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 Post subject: Aquatic Invasive Species
PostPosted: August 19th, 2017, 12:14 am 
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Joined: April 26th, 2012, 2:42 pm
Posts: 55
Just collected a summers worth of mail today...in there was the summer edition of Western Canada Game Warden magazine...there is coincidentally an article all about another current thread about the "checks" going on...
Here are a few tidbits from the article:
-the mandatory inspections are in MB, SK,AB, BC
-2016 saw 19,000 inspections in AB alone with 17 "mussel-fouled" boats from eastern provinces and states
-2015 saw 21,500 inspections with 12 "mussel-fouled boats" most from ON
-AB has 3 canine units dedicated to detect mussels on watercraft
-in 2017 AB and BC are operating "24/7 night stations at key high traffic locations"
-in 2016 MB,SK,AB,BC,and the Yukon signed an Invasive Species Agreement
-in 2016, federal Aquatic Invasive Species Regulations were passed under the federal Fisheries Act
Long story short travellers with watercraft heading to the west will have to get used to the inspections.

as a side note...anyone in banff this summer that went by Johnson Lake would have noticed the whirling disease notices..."the federal gov't has now declared the entire Bow River Watershed to be an infected area...." flyfishers now need to properly clean waders too.


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PostPosted: August 21st, 2017, 1:02 am 
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Joined: November 12th, 2001, 7:00 pm
Posts: 336
Location: Lethbridge, Alberta Canada
A report out of BC shows data that canoes and kayaks are by far the most commonly inspected "watercraft" but nothing has ever been detected on any. Its all motor boats.

Good to know about the Bow. Thanks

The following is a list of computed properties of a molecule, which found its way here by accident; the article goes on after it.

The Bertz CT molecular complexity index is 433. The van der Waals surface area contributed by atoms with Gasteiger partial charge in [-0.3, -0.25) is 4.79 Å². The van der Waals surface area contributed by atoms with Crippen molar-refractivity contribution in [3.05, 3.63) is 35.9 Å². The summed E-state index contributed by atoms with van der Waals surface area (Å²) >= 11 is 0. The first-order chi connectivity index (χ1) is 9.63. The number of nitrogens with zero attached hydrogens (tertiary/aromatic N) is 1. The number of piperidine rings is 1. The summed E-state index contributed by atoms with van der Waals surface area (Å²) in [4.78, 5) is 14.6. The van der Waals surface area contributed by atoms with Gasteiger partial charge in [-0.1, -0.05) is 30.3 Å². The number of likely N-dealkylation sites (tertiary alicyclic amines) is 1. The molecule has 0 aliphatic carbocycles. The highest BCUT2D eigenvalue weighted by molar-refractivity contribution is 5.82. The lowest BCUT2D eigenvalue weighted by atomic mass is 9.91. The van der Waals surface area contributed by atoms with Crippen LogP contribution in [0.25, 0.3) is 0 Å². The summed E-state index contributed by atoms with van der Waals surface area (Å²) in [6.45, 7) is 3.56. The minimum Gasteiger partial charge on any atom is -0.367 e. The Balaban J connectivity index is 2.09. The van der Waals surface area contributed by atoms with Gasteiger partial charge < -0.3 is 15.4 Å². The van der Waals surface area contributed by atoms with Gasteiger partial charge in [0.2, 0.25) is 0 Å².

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PostPosted: August 21st, 2017, 10:34 am 
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Joined: June 28th, 2001, 7:00 pm
Posts: 1674
Location: Freeland, Maryland USA
raven4 wrote:
as a side note...anyone in banff this summer that went by Johnson Lake would have noticed the whirling disease notices..."the federal gov't has now declared the entire Bow River Watershed to be an infected area...." flyfishers now need to properly clean waders too.


My local homeriver, a blue ribbon trout stream, was invaded by “rock snot” a few years back. Truly disgusting stuff, like the Jolly Green Giant had blown his nose in the river. That river (and rivershed) sees zero motorboat traffic and it was almost certainly carried in on fly fisherman’s waders.

https://en.wikipedia.org/wiki/Didymosphenia_geminata

I have since become more attentive to washing my boats, boots and gear.

Recommended read on invasive species – The Death and Life of the Great Lakes (Dan Egan 2017).

That book was a finalist for the Pulitzer Prize and chronicles the spread of invasive species in the Great Lakes (and elsewhere), starting with canal building in the late 1800’s and the introduction of sea lampreys, alewives, zebra and quagga mussels, toxic algae and more.

Egan’s writing style is reminiscent of John McPhee, introducing history, science, characters and unforeseen consequences in a fascinating and readably way.

https://www.amazon.com/Death-Life-Great ... 0393246434


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